10 Summer Reads for the Holidays
Unwind with a good book this summer
As the days get warmer and the holidays approach, there’s no better time to unwind with a good book. Whether you're lounging on the beach or simply enjoying the sunshine in your backyard, a great summer read is the perfect companion.
In this summer reads blog, the Writing WA team has curated a diverse list of 10 books that will transport you to different worlds, evoke laughter, and tug at your heartstrings. From fun children’s books to gripping poetry collections, there's something for every reader to enjoy under the sun.
1. The Shallows by Holly Craig
Jess Checkland: The Shallows is a compelling and unsettling read that allows Holly Craig’s storytelling prowess to shine through. Alternating timelines reveal new layers of intrigue, ensuring that the plot maintains a relentless pace and a series of unexpected twists that demand the reader’s attention.’
Holly Craig is appearing on Sunday 25 February at the Writers Weekend.
2. The Things We Live With by Gemma Nisbet
Will Yeoman: ‘These beautiful essays are braided. But they are also fragmentary – the essay giveth and the essay taketh away. They attempt to corral chaos, to define the ineffable. But they also open up space for important conversations around grief, illness, identity, memory and the objects that tell our stories.’
Gemma Nisbet is appearing on Sunday 25 February at the Writers Weekend.
3. Storylines by Carrie Cox
Melinda Tognini: ‘Writing with her characteristic blend of humour and pathos, Carrie Cox explores the ways in which we view ourselves and interpret the lives of others. With its well-crafted narrative and fully-realised characters, Storylines will have readers reflecting on their own way of being in the world.’
Carrie Cox is appearing on Sunday 25 February at the Writers Weekend.
4. An Unexpected Party edited by Seth Malacari
Laurie Steed: ‘The book’s strengths anchor why a collection like An Unexpected Party is needed and welcome in Australian literary culture, whether or not we are talking about Young Adult fiction or the industry as a whole.’
Seth Malacari is appearing on Sunday 25 February at the Writers Weekend.
5. The Villain Edit by Alisha Aitken-Radburn
Shannon Britza: ‘This memoir takes us behind the curtain of the juggernaut that is reality television from the unique point of view of a former ‘villain’. The author, Alisha Aitken-Radburn, who also worked in politics which of course has its own relationship with public image, has penned a truly honest and humorous account of her wild, winding road to eventually find love.’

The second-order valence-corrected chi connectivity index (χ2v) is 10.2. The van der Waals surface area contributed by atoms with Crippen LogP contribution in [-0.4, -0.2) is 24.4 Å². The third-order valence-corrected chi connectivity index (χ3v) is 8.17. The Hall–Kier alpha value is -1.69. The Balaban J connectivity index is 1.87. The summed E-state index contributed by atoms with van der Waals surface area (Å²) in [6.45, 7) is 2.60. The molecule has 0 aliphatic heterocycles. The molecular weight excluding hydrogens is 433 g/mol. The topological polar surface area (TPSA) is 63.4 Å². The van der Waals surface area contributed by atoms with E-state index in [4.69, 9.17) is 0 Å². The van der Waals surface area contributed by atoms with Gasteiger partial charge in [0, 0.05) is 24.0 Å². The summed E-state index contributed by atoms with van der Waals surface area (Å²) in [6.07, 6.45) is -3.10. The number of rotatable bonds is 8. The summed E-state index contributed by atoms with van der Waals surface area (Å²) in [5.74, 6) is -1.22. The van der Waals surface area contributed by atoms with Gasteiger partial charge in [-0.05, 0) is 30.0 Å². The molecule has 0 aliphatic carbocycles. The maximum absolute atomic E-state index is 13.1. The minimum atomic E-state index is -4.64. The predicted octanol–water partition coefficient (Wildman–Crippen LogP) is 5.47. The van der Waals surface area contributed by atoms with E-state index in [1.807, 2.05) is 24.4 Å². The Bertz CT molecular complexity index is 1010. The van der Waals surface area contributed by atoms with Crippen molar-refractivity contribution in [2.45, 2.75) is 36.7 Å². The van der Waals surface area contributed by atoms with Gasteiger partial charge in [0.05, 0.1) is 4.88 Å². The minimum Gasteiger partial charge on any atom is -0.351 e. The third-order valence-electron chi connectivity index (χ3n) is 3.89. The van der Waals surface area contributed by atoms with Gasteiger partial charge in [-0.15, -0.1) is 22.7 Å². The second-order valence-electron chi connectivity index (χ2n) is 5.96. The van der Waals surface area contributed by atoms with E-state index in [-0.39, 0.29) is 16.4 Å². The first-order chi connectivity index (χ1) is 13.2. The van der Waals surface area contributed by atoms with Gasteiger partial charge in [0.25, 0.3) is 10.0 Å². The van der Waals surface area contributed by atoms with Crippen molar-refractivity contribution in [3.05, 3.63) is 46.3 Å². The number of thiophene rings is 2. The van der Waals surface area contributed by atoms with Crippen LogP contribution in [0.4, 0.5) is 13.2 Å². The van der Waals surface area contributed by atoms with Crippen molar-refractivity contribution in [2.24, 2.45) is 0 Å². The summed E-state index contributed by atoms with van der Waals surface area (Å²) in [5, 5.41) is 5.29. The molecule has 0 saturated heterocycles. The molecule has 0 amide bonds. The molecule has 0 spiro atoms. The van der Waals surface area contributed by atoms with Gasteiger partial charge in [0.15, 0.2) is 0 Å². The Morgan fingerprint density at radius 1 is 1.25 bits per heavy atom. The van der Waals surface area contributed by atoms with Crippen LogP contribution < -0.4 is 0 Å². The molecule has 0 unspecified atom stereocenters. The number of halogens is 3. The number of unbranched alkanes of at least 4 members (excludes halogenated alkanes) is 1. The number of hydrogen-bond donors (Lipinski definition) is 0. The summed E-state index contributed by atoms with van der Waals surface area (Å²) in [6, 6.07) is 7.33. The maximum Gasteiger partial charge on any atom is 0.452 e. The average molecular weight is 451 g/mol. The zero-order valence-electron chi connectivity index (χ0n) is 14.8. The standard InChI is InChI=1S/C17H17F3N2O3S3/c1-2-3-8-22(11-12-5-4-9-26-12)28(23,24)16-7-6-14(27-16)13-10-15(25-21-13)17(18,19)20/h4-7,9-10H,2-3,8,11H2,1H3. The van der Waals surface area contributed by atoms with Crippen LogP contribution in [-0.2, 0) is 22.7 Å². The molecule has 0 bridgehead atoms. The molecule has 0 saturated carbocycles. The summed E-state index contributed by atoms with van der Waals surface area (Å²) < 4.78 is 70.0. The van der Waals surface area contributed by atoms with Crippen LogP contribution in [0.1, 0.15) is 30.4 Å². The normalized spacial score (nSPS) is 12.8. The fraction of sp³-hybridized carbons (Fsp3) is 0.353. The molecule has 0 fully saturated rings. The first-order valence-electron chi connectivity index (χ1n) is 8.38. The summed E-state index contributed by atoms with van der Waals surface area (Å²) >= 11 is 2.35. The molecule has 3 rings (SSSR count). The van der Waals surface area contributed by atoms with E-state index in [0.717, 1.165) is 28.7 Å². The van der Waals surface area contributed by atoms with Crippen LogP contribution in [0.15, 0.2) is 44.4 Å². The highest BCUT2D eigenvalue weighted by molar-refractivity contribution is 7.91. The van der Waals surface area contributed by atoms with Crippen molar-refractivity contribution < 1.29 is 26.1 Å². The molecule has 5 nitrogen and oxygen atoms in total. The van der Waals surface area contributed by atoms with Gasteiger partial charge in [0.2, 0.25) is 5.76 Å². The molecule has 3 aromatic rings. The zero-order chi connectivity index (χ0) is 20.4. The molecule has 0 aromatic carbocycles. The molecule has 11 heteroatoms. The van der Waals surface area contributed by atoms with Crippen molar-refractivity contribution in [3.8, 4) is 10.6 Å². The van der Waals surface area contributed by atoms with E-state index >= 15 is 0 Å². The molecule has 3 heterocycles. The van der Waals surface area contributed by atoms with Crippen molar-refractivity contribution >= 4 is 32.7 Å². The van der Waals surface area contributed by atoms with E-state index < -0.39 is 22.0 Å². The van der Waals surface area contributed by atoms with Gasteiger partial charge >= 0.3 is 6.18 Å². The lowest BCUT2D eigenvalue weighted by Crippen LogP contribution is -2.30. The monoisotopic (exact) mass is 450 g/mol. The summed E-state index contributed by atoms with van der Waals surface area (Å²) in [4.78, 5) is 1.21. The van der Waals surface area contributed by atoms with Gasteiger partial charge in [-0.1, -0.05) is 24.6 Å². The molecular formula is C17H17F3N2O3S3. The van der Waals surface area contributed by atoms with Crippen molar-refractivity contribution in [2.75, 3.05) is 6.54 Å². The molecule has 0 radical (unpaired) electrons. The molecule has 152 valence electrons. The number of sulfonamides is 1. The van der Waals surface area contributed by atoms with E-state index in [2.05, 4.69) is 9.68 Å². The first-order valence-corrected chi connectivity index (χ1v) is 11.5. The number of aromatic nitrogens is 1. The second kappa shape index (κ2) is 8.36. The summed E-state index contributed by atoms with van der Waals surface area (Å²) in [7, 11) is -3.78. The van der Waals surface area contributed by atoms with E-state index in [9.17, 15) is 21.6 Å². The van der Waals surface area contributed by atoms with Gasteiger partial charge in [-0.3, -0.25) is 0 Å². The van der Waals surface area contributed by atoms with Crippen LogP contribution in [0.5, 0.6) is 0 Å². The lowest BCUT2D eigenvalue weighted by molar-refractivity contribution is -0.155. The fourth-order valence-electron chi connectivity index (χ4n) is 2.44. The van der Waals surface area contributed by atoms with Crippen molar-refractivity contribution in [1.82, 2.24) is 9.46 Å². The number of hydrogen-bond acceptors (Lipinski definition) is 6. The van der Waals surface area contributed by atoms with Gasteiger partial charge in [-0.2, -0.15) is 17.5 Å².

Alisha Aitken-Radburn is appearing on Sunday 25 February at the Writers Weekend.
6. Crocs Stole My Socks by Kylie Howarth
Jess Checkland: ‘Howarth’s clever storytelling coupled with the vibrant, textured, and eye-catching illustrations, makes it an engaging and educational read. It’s a must-have addition to any children’s bookshelf, where it can spark meaningful conversations while entertaining young readers.’
Kylie Howarth is appearing on Saturday 24 February at the Writers Weekend.
7. Clean by Scott-Patrick Mitchell
Will Yeoman: ‘The full range of SPM’s expressive and technical mastery is on show here, from a lithe fondness for wordplay whether in verse or prose poetry to a coruscating, sometimes excoriating (scrub away!), wit that spares nobody, least of all themselves. Let Clean sit with you, savour it.’
Scott-Patrick Mitchell is appearing on Tuesday 20 February at City Poets hosted by City of Perth
8. Snapshots from Home by Sasha Wasley
Melinda Tognini: ‘With the increasing popularity of books written against a backdrop of war, it is refreshing to read one set locally, in a town brought to life through both extensive research and creative reimagining. Perhaps you’ll even be enticed to take a road trip to discover York—and the traces of its past—for yourself.’
Sasha Wasley is appearing on Saturday 24 February at the Writers Weekend.
9. Three Can Keep a Secret edited by Night Parrot Press
Laurie Steed: ‘There is little more exciting to me than seeing the next generation of WA writers master their craft. Reading this is how you discover just how many wonderful writers exist in our increasingly unique, wondrously innovative creative state.’
Night Parrot Press is hosting a workshop on Friday 23 February at the Writers Weekend.
10. The Last Daughter by Brenda Matthews
Shannon Britza: ‘Brenda Matthews’ story blew me away. With grace and bravery, she reveals the impact on two families who were deceived, and the First Nations stolen child in the middle who loved and lost two sets of families in very different ways. Aunty Brenda is an inspiration who brings hope and healing to Australia by telling this story – it is a unique, must-read memoir.’
Brenda Matthews is appearing on Saturday 24 February and Sunday 25 February at the Writers Weekend.
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Check out our Writers Weekend program and start planning!